Philanthropic foundations failing to act on climate change: report
While philanthropic leaders overwhelmingly cite climate change as a pressing issue, the efforts of their foundations to actually address climate change remain limited, a new report has found.
About 60 percent of foundation and nonprofit administrators surveyed said they believe climate change is an “extremely urgent problem,” but only about 10 percent considered this the most important problem to address right now, according to a survey conducted by the Massachusetts-based Center for Effective Philanthropy.
Only 11 percent of these leaders rated their own foundation’s approach to combatting climate change as “very effective,” while just 4 percent said that broader efforts by philanthropic foundations to address climate change were very effective.
“The research reveals that leaders of climate-focused nonprofits and foundations see opportunity for philanthropy to engage more deeply with the issue of climate change and urge funders to consider how climate change affects their mission,” a statement from the Center for Effective Philanthropy said.
The mission of the nonprofit organization, which received funding for the report from the William and Flora Hewlett Foundation, involves generating data and feedback to help individual and institutional donors enhance their effectiveness.
The Center for Effective Philanthropy identified this stark gap between beliefs and actions on climate change by surveying CEOs and administrators of U.S.-based foundations and nonprofits between January and March of 2022.
The sample pool included both climate-focused and nonclimate-focused funders and organizations, according to the study.
Among the 188 foundation leaders that responded to the survey, 61 percent said that their organizations finance efforts to address climate change.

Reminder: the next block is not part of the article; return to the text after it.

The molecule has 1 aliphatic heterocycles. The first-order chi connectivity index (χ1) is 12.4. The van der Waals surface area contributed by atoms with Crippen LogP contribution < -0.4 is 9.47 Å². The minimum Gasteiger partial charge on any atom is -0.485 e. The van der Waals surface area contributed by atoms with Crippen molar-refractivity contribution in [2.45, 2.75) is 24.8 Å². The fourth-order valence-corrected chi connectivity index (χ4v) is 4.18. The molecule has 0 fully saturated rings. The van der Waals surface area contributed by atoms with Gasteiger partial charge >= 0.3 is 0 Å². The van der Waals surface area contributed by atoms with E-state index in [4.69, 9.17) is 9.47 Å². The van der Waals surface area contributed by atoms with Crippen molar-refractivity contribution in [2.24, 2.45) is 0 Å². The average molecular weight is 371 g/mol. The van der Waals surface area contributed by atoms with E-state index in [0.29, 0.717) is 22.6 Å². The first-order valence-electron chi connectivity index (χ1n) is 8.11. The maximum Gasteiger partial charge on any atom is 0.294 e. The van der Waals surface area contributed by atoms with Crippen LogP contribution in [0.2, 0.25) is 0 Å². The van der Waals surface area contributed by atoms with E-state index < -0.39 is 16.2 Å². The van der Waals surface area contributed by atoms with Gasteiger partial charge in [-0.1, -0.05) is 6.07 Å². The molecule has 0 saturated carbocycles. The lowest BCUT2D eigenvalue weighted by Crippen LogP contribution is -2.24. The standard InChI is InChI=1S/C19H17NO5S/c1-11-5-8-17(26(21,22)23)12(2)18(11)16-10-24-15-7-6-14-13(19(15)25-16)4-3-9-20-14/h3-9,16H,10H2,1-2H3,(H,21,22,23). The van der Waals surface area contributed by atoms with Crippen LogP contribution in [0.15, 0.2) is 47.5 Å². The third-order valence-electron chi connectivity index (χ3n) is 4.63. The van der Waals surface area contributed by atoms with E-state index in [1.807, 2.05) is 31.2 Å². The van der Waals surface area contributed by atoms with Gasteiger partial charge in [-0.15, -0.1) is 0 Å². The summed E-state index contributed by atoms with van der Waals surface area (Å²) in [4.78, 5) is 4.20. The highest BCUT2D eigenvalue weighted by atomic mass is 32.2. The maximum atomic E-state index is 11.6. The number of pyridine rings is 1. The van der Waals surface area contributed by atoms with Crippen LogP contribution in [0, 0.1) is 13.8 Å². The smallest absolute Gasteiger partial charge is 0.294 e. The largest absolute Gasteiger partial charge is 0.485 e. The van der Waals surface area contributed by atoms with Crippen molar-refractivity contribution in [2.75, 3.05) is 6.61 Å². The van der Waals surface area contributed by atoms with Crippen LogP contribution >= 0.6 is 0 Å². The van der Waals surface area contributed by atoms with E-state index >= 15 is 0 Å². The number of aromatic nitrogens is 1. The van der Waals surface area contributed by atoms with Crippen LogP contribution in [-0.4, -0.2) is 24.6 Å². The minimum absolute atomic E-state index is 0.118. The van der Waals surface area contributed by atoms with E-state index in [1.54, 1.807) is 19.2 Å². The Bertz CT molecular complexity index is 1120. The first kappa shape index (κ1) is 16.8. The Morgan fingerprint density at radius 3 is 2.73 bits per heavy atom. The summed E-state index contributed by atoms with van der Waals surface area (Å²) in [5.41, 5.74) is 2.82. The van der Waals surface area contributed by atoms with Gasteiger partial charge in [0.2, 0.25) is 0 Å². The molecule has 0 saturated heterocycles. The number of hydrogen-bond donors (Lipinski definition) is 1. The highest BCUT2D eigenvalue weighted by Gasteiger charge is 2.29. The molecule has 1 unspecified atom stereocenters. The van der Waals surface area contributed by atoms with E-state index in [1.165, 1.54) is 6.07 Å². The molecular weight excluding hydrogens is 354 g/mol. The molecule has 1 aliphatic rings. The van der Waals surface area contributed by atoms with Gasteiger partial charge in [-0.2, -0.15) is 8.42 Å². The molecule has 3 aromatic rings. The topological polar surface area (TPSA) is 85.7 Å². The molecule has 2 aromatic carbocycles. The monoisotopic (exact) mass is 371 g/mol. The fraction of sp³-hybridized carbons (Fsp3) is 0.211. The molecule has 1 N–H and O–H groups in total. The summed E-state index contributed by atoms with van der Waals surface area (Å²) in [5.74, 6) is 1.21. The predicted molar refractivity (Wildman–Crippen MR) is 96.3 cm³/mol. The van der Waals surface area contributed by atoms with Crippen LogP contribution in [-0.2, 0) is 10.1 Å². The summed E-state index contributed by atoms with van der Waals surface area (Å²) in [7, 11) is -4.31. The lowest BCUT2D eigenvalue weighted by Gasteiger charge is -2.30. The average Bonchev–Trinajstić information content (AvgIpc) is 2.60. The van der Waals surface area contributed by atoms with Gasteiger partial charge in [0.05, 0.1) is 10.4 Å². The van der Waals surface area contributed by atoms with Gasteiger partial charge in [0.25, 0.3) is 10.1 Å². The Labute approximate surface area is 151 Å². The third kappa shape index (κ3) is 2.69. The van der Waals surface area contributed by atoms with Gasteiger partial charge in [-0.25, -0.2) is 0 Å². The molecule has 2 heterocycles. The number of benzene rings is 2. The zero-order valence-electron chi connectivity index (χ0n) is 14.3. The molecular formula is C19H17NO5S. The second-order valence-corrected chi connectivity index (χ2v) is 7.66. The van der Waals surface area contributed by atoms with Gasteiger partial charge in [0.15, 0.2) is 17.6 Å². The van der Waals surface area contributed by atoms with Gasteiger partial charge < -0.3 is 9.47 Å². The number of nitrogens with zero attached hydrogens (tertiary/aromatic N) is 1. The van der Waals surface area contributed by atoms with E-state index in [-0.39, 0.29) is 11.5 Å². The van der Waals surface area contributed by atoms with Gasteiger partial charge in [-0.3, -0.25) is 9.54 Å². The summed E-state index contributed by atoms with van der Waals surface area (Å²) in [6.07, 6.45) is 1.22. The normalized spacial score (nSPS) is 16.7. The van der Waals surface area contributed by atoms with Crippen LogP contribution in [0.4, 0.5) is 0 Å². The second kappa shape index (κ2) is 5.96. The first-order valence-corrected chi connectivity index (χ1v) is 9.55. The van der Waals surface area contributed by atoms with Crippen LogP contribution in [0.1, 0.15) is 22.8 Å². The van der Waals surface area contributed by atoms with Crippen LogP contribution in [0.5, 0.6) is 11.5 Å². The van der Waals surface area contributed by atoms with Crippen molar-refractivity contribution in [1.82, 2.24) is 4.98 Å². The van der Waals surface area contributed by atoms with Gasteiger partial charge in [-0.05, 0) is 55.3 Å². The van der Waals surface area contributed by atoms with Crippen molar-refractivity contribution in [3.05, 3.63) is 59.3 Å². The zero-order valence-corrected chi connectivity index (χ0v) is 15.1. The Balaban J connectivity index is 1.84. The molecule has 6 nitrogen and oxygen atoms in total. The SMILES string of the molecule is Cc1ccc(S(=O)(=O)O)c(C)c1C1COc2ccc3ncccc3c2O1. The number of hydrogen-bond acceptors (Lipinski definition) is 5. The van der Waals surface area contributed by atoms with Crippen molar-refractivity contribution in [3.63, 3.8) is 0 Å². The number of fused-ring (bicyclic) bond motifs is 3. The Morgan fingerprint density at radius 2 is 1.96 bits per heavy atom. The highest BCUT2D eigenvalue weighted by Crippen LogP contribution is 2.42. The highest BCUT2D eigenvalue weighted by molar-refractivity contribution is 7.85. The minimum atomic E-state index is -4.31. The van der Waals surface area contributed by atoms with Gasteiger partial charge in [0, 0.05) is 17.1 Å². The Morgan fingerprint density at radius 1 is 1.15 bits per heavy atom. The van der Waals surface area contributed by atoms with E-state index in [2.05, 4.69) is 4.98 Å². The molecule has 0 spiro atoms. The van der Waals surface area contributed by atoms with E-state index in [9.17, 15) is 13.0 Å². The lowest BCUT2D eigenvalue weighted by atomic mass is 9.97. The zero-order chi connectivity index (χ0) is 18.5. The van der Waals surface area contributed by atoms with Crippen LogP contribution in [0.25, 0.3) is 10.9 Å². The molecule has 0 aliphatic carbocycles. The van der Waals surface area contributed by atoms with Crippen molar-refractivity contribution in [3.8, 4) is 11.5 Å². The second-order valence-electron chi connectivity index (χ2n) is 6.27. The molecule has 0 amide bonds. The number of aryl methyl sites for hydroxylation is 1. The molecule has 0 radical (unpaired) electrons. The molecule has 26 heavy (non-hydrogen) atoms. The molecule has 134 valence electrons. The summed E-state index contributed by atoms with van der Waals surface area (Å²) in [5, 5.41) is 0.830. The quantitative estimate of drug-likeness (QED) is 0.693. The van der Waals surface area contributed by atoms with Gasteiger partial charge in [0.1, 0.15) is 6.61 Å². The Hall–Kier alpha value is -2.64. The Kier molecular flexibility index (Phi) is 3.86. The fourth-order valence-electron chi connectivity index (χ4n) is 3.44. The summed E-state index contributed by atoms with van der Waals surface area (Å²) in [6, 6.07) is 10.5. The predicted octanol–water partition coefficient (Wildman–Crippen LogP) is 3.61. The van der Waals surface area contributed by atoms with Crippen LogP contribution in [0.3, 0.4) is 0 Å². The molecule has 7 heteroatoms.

Of these foundations, 22 percent said they were “explicitly” funding initiatives to combat climate change, 45 percent were funding “environmental efforts” that address climate change and 33 percent said they fund both climate and environmental initiatives.
Thirty-six percent of the foundation leaders said that their organizations do not finance efforts to address climate change, according to the report.
Among the 120 nonprofit leaders that responded to the survey, 25 percent affirmed that climate change is “a core focus” of their operations.
Within that group, 20 percent said their organizations explicitly focus on addressing climate change, 57 percent on environmental efforts that address climate change and 23 percent on both climate and environmental initiatives.
Seventy-three percent of nonprofit leaders responded that climate change is not a central concern of their work, according to the survey.
“Despite their concerns about climate change, most non-climate funders tend to see this issue as outside the scope of their mission,” the report authors stated, acknowledging that some have not ruled out funding such efforts in the future.
“Even as they see the public and private sectors as playing a more significant role than nonprofits and foundations, virtually all foundation leaders say philanthropy can play a unique, meaningful, and important role in addressing climate change,” the authors added.
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